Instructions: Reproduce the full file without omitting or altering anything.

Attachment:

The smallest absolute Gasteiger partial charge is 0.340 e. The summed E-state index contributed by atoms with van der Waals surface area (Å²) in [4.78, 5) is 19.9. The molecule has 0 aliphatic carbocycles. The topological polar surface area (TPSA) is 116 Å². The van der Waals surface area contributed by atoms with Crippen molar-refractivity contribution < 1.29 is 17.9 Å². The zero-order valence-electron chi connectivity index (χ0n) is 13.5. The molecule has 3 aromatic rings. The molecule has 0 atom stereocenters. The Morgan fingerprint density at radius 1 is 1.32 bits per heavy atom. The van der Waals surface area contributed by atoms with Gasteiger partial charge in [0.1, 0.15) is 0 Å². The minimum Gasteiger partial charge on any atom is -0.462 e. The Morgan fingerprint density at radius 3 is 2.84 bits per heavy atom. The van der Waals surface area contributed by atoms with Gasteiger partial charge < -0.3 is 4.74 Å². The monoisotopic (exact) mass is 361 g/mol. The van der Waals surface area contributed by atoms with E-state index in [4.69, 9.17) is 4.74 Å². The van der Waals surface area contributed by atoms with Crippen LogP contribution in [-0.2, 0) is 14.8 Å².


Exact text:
The smallest absolute Gasteiger partial charge is 0.340 e. The summed E-state index contributed by atoms with van der Waals surface area (Å²) in [4.78, 5) is 19.9. The molecule has 0 aliphatic carbocycles. The topological polar surface area (TPSA) is 116 Å². The van der Waals surface area contributed by atoms with Crippen molar-refractivity contribution < 1.29 is 17.9 Å². The zero-order valence-electron chi connectivity index (χ0n) is 13.5. The molecule has 3 aromatic rings. The molecule has 0 atom stereocenters. The Morgan fingerprint density at radius 1 is 1.32 bits per heavy atom. The van der Waals surface area contributed by atoms with Gasteiger partial charge in [0.1, 0.15) is 0 Å². The minimum Gasteiger partial charge on any atom is -0.462 e. The Morgan fingerprint density at radius 3 is 2.84 bits per heavy atom. The van der Waals surface area contributed by atoms with Gasteiger partial charge < -0.3 is 4.74 Å². The monoisotopic (exact) mass is 361 g/mol. The van der Waals surface area contributed by atoms with E-state index in [4.69, 9.17) is 4.74 Å². The van der Waals surface area contributed by atoms with Crippen LogP contribution in [-0.2, 0) is 14.8 Å².